In response, Minister Simon Harris spoke of the continuing job investment in the city and also in higher education, which is his portfolio.
But turning his attention to traffic congestion, he accepted that there were “real issues” when it came to transport, mobility and accessibility around Galway.
“We share the view that we need a Park & Ride facility and I understand there are also Bus Connects plans.
“I also suggest that the City Council reflect on her comments. I am proud to be in a Government that is providing unparalleled levels of investment to local authorities and unparalleled opportunities for local authorities to draw down,” he said.
Then Minister Harris referred to the controversial Galway City Outer Ring Road which he said was “struck down by An Bord Pleanála”, despite a lot of energy having been put into that project.
However, Deputy Connolly picked up on this and pointed out that An Bord Pleanála did not say ‘No’ to the ring road.
“The High Court said ‘No’ to the ring road because An Bord Pleanála acknowledged it failed utterly to consider climate change and our climate change obligations.
“That tells us something about An Bord Pleanála and the management that submitted such a plan.”
In the end, Minister Harris agreed that there needed to be a masterplan for Galway City.
“I suggest it is for the local authority to come up with a vision and then work with the Government to try to fund and implement that.”
Official opening of Galway’s new pedestrian and cycle bridge
The new Salmon Weir pedestrian and cycle bridge will be officially opened to the public next Friday, May 26.
Work on the €10 million bridge got underway in April 2022, before the main structure was hoisted into place in early December.
A lunchtime tape-cutting ceremony will take place on Friday, as the first pedestrians and cyclists traverse the as-yet-unnamed bridge.
The Chief Executive of Galway City Council, Brendan McGrath, previously said the bridge, once opened, would remove existing conflicts between pedestrians, cyclists and traffic “as well as facilitating the Cross-City Link public transport corridor over the existing 200-year-old bridge”.
The naming of the new bridge has been under discussion by the Council’s Civic Commemorations Committee since late last year.
One name that has been in the mix for some time is that of the first woman in Europe to graduate with an engineering degree – Alice Perry.
Ms Perry, who was from Wellpark, graduated from Queen’s College Galway (now University of Galway) in 1906. The university’s engineering building is named in her honour.
The bridge was built by Jons Civil Engineering firm in County Meath and was assembled off-site before being transported to Galway. Funding for the project was provided in full by the National Transport Authority and the European Regional Development Fund.
(Photo: Sheila Gallagher captured the city’s new pedestrian footbridge being raised on the south side of the Salmon Weir Bridge in December. It will officially open next Friday, May 26).
Minister branded ‘a disgrace’ for reversing land rezoning in Galway City
From the Galway City Tribune – Minister of State for Local Government and Planning, Kieran O’Donnell was labelled a “disgrace” for overturning councillors’ decisions to rezone land in the new City Development Plan.
Minister O’Donnell (pictured) confirmed in a letter to Council Chief Executive Brendan McGrath last week that he was reversing 25 material alternations made by councillors to the CDP 2023-29. He made the decision on the advice of Office of Planning Regulator (OPR).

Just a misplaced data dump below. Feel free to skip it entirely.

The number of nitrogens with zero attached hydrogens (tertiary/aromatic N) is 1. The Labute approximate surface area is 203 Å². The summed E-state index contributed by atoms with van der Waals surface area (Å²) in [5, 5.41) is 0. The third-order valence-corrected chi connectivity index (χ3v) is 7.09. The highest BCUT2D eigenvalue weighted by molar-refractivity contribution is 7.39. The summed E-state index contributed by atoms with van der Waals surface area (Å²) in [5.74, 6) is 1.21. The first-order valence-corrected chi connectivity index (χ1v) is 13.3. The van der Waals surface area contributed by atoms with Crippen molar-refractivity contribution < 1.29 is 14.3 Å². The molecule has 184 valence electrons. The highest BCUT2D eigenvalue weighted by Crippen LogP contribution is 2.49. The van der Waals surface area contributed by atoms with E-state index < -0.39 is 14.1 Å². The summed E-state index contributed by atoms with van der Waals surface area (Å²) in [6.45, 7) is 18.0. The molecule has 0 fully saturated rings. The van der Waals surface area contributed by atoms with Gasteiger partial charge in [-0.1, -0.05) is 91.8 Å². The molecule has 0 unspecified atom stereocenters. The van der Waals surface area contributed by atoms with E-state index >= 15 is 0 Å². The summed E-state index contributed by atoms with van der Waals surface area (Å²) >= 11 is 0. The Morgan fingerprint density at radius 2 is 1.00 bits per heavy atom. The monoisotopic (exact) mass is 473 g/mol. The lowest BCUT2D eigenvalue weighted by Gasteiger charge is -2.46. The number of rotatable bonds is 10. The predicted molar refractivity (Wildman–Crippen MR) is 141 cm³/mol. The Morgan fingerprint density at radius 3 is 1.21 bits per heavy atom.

Minister O’Donnell directed that 14 land parcels that were subject to land-use zoning changes by councillors as part of the Material Alterations to the Draft CDP should be reversed.
He directed that a further 11 land parcels in the city should become “unzoned”.
The Minister found that the CDP had not been made in a manner consistent with recommendations of the OPR, which required specific changes to the plan to ensure consistency with the national planning laws and guidelines.
At last week’s Council meeting Cllr Eddie Hoare (FG) asked for clarity on the process by which councillors could rezone the lands that had been changed by the Minister’s direction.
Cllr Declan McDonnell said, “What he [Minister O’Donnell] has done is an absolute disgrace”.
And he asked: “Do we have to have another development plan meeting to deal with it?”
Both Cllrs Hoare and McDonnell wondered what would become of the lands that were rezoned or unzoned by the ministerial direction.
Mr McGrath said the Council had put forward an argument in favour of retaining the material alterations in the plan, but ultimately the Minister sided with OPR.
He said if councillors want to make alterations to the new plan, they could go through the process of making a material alteration but this was lengthy.
The Save Roscam Peninsula campaign welcomed the Minister’s decision.
In a statement to the Galway City Tribune, it said the direction would mean the Roscam village area on the Roscam Peninsula will be unzoned and a number of land parcels would revert back to agriculture/high amenity.
A spokesperson for the campaign said: “the material alterations made by city councillors following lobbying by developers continued the long-standing practice of councillors facilitating a developer-led plan rather than an evidence- and policy-based plan that meets the needs of the city.
“The Minister’s direction is an important step in restoring confidence in the planning system. It is clear from the City Council’s own evidence on future housing projections that there was no requirement to zone these lands for residential purposes in order to meet the needs of the targeted population increase up to 2029,” the spokesperson added.